The 31st Annual GrapeFest – A Texas Wine Experience was held in historic downtown Grapevine September 14-17, 2017. The festival, which spans a half-mile section of Main Street, is jam-packed with attractions for wine lovers. The largest wine festival in the Southwest, GrapeFest drew over 260,000 people in 2016. Each year the event seems to grow larger as more features are added. The schedule offered a robust lineup including many wine tasting opportunities, live entertainment, a midway and carnival for the kids, a car show, and a tennis tournament. The number of options at GrapeFest is almost overwhelming. What is a Texas Wine Lover to do? Focus on the wine tastings and vinous vendors, of course!
Finger Lakes and Niagara-on-the-Lake Wine Region Experiences
Each year, GrapeFest offers wine tasting experiences highlighting two regions around the world. This year, the Finger Lakes of New York and Niagara-on-the-Lake in Canada were featured. Tickets for these tastings cost $14 and include six 1-oz. pours of wines from the selected region. I visited GrapeFest Thursday morning and decided to taste wine from the Finger Lakes region. The tasting area looked festive with Canadian and New York State flags waving in a shady courtyard. Attendance was light, and the heat of the day had not yet become stifling. Sadly, the volunteers were not ready to pour at the appointed time, and many of the wines advertised were not yet on site. I tasted what was available, but I was disappointed that no winery representatives were there to discuss their wines. In fact, the volunteers were spread so thin that not all of the seven wineries’ booths were staffed. I am still yearning for that 2006 Brut that never arrived!
People’s Choice Wine Tasting Classic
I went back to GrapeFest on Sunday afternoon to attend the popular People’s Choice Wine Tasting Classic. This required a separate $25 ticket, and unlike Thursday’s visit, there was an $8 admission fee to enter GrapeFest. There are 11 different chances to attend the People’s Choice Wine Tasting, and the two Sunday sessions were the only ones that did not sell out. The event took place in a parking lot that was transformed by a large open-air tent and a number of cooling fans. I checked in and received a tasting glass and a helpful printed guide to the 39 participating wineries. The guide did not include a map of the winery booth locations within the tent, and this made finding specific booths tricky.
I picked up a ballot at my first booth and started tasting and making notes. The ballot separated the 145 featured wines into categories including white/red/rosé and dry/off-dry/sweet. Categories for red wine also included bold reds and red blends. I did not attempt to sample every wine in any category, although this is a popular approach to tasting and voting. With the 90-minute time limit and my inability to find the wineries’ booths quickly, I simply looked for interesting wines, notable wineries, and short lines. It was difficult to engage winery representatives in discussion since they were so busy pouring. Instead, I relied on the tasting notes in the guide and flagged a few pages for further research.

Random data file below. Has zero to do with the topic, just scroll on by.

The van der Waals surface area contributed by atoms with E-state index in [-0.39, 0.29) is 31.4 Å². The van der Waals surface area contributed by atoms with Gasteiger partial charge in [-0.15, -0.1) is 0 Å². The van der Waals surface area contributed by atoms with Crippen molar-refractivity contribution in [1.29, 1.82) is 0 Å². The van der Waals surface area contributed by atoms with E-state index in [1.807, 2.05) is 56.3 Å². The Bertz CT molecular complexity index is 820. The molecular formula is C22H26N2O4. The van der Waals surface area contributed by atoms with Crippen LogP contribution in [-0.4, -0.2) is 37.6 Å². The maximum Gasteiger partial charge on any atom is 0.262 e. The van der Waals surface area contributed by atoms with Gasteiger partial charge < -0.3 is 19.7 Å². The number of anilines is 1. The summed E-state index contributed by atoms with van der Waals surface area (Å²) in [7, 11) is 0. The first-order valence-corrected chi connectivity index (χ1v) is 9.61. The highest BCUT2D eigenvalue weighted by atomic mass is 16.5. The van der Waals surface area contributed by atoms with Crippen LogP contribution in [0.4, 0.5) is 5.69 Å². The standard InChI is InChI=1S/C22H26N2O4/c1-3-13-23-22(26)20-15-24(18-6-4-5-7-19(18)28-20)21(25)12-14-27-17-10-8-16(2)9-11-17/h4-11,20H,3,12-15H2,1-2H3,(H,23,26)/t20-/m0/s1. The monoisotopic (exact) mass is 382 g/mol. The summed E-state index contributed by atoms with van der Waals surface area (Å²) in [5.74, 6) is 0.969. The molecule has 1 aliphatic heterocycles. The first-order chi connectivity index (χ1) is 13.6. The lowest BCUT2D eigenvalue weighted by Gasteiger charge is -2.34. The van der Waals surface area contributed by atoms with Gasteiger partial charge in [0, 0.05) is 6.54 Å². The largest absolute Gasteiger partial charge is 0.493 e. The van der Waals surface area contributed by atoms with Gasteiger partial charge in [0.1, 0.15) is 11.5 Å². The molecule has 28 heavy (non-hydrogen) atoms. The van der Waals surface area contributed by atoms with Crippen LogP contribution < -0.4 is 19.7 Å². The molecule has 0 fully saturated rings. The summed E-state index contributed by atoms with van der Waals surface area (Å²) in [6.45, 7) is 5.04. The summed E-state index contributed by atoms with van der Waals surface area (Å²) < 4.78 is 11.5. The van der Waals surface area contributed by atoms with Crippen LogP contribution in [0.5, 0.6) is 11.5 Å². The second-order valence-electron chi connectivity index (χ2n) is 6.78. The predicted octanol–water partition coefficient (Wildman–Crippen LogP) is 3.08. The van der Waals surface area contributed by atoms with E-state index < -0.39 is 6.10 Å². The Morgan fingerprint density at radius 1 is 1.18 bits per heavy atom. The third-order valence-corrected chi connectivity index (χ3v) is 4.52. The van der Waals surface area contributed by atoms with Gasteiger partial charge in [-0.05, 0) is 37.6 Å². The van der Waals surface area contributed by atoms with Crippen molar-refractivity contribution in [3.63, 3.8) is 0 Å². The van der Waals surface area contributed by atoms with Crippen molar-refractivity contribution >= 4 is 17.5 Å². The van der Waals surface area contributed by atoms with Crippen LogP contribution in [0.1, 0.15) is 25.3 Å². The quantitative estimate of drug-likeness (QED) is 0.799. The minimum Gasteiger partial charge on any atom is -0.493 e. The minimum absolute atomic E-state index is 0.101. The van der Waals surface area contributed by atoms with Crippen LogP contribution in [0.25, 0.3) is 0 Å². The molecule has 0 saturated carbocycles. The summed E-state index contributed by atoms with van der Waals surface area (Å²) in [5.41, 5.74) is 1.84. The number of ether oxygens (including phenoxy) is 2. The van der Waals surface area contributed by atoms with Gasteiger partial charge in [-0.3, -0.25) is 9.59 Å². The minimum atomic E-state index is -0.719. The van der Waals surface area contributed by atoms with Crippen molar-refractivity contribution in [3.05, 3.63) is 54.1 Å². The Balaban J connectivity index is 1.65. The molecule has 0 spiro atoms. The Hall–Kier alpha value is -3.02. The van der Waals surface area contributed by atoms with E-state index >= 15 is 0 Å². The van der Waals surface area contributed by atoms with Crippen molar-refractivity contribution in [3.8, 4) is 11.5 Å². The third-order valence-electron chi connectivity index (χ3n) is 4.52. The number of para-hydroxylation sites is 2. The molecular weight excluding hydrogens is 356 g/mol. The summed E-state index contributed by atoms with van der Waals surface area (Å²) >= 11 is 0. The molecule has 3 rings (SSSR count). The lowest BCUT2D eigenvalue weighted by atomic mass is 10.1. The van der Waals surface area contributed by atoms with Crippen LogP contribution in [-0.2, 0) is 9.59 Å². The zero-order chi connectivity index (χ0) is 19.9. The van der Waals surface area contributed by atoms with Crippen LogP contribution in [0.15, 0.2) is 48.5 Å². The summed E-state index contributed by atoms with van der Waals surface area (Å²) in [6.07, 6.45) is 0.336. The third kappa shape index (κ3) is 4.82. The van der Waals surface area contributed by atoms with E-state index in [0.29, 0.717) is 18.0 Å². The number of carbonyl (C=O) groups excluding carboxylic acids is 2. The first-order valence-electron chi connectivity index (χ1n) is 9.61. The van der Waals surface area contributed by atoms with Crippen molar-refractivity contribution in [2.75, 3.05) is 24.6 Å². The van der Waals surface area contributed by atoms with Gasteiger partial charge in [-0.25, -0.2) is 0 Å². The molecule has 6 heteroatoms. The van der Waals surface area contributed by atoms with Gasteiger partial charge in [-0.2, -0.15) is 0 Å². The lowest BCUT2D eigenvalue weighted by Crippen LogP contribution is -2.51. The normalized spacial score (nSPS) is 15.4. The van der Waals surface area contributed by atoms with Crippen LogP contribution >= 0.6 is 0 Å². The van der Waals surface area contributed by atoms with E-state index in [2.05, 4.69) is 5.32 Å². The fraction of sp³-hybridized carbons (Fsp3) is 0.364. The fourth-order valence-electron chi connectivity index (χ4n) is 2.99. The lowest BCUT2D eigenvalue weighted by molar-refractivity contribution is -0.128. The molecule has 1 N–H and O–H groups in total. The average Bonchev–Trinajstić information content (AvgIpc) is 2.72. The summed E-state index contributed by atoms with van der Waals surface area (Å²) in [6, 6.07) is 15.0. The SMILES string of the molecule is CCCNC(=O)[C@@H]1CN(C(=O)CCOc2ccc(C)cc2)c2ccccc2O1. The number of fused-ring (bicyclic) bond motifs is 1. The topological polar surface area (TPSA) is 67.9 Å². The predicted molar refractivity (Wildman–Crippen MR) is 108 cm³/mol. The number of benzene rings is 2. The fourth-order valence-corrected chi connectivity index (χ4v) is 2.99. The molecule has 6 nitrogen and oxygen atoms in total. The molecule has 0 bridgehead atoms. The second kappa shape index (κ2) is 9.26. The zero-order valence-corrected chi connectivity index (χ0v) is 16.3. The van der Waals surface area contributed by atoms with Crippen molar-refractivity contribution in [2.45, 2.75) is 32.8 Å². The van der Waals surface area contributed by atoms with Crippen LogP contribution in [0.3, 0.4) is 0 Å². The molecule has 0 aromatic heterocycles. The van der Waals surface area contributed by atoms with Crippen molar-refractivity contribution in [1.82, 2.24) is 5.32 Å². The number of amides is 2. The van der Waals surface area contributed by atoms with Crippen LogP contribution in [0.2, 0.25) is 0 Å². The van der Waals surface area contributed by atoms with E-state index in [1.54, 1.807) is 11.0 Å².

The People’s Choice tasting experience is not for everyone. The frenetic pace doesn’t allow for thoughtful evaluation of each wine. However, it was nice to try several different Viognier bottlings in a row, as well as various styles of Blanc du Bois. The event introduces attendees to wineries and varietals that they might otherwise overlook. It gave me several more wineries to add to my list of places to visit. All in all, it was money well spent.
Historic downtown Grapevine offers unique shops and numerous winery tasting rooms along Main Street. Since afternoon temperatures were in the mid-90’s, visiting the air-conditioned stores and wineries proved to be a popular pastime. I enjoyed browsing through the wine-related merchandise at several shops and then watched a sculptor working on a new piece of art in a cute art gallery.
Tasting rooms rearranged furniture to maximize space and offered tasting specials in advance of the anticipated crowds. I stopped by Sloan & Williams Winery and discovered they had streamlined their menu in order to simplify operations during the rush. Speaking with Nicholas Kaufman of Wine Fusion Winery, I learned the winery is now offering frozen wine pops, wine ‘ritas and eight craft ciders on tap. I tried the Orange Mimosa wine pop made by Texas-based SocialIce. The wine pops are 5% alcohol by volume, and one is roughly equivalent to consuming 1/3 glass of wine. Refreshing!